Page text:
Part of the pleasure of vintage pens is thinking about what it was like to experience the the golden age of fountain pens.
The drawback is it’s an impossible task.
NOS (new old stock) and vintage pens in near-unused condition is a game for folks with very deep pockets. They are hard to find. You wind up spending tons of clock cycles fretting over the deals.
For the average punter, chasing classic vintage pens come down to tracking down used pens in various states of repair and all the issues that entails.
That’s what makes the Wing Sung 626 interesting. Squint your eyes and you can imagine that you have your hands on a brand new Sheaffer Balance, circa 1929. Or at least a facsimile of the Balance revival series Sheaffer offered 1997- 2003.
That’s what I tell myself.
Not surprisingly, the pen is not without its detractors. Frank Underwater talked about the controversy in the April 2018 edition of Chinese Pen News You Need to Know. Despite the uproar in Chinese pen circles, his bottom line is positive:
“My reckoning on the 626 is that as long as Mr. Zhang can surpass the quality of the Sheaffer’s attempt to revive the original Balance in the end, he’d be fine.”
But the pen has also attracted a fair amount of positive attention. Chrisrap52 has a couple of excellent videos on YouTube. His initial review is thorough and compares it with with both the original Balance and the Balance II. His second video helpfully shows complete disassembly.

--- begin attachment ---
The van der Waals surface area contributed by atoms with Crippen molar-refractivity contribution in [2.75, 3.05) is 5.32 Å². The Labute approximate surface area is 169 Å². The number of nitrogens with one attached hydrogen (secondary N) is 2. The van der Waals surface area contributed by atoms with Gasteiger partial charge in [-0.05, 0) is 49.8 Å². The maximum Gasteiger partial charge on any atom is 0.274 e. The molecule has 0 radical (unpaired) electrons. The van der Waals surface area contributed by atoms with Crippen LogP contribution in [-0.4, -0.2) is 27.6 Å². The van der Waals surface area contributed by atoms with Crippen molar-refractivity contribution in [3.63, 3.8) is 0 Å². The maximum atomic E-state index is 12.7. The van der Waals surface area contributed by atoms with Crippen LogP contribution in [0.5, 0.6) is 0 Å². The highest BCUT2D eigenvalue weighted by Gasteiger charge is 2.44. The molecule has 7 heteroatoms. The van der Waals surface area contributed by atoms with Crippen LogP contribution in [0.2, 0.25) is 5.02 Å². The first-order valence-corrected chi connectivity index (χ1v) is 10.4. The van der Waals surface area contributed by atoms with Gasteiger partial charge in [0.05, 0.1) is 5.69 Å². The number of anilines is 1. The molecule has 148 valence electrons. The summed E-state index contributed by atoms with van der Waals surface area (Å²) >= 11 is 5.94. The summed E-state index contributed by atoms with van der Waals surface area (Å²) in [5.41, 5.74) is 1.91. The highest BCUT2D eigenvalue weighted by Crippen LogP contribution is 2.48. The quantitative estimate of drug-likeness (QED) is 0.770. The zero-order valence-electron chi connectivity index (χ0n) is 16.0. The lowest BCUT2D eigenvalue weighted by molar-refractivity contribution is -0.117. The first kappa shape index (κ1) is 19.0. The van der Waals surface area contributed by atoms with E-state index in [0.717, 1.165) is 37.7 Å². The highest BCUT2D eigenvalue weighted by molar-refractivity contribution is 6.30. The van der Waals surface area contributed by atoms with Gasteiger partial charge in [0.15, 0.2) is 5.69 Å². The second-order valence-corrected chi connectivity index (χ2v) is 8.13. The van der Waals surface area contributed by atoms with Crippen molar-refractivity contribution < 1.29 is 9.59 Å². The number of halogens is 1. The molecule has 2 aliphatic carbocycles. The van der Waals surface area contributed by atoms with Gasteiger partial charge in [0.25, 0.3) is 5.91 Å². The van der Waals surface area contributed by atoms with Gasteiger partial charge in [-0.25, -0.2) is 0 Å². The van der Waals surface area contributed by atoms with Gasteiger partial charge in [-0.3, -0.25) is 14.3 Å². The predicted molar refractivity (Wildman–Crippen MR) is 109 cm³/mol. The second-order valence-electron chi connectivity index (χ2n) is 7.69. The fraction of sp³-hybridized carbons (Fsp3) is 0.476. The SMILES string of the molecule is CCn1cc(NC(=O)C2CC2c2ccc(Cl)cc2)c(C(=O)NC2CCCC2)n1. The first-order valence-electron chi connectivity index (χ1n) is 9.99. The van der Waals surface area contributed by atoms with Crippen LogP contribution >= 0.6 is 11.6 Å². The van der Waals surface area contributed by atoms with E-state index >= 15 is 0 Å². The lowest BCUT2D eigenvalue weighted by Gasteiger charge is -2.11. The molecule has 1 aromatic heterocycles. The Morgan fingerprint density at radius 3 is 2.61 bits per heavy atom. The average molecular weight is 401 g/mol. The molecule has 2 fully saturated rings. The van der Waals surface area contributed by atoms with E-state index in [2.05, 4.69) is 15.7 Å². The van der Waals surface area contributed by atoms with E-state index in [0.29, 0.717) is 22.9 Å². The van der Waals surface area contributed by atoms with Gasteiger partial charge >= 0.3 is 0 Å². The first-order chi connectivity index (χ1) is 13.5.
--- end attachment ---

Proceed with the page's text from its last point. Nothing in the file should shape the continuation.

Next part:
My experience with this pen has been overwhelmingly positive.
If you haven't guessed yet, I'm a sucker for the historic connection.
The acrylic is fantastic. Construction, fit and finish on the one I got is top-notch.
It is a wonder to hold and write with. Long writing sessions are a pleasure.
The pen is an intuitive and rewarding writer. The nib is smooth and generously wet. It performed flawlessly out of the box with no tuning required. The sweet spot is large and friendly.
That said, the Wing Sung 626 is a pen that fits a role. It's not perfect.
The Wing Sung 626 fits admirably among my current writers. I'm still in the thrall of my Aurora 88, but the smaller size and lighter weight of the 626 make it a close competitor. Plus I love looking at it in my hand.
At under US$18 from Taobao, the Wing Sung 626 is edging toward the higher end of the new crop of Chinese pens. It's hard to call it a luxury item per se, but that's the frame that comes to mind for me.
From a practical point of view, the Wing Sung 601 with the outstanding auto draw filling mechanism is a superb workhorse and, at about half the price, a fantastic value. The PenBBS 308, at the same price as the 626, is a more modern pen offering arguably even more value. Gotta say, lots on offer with Chinese pens these days.
However, I wouldn't give this pen to a complete newbie. I doubt they'd appreciate what they have in their hands.
They'd probably throw up their hands in frustration the first time it didn't write directly after sitting open for 15 minutes. Then they'd spring the nib.
Who knows, they might even break the clip off playing with it.
But in the hands of someone who's been in the hobby a bit, the Wing Sung 626 can be something of a revelation. It really is possible to close your eyes and imagine you're back in time.
More often that not, my desk is my pocket. But everyday desk items doesn't have the same ring.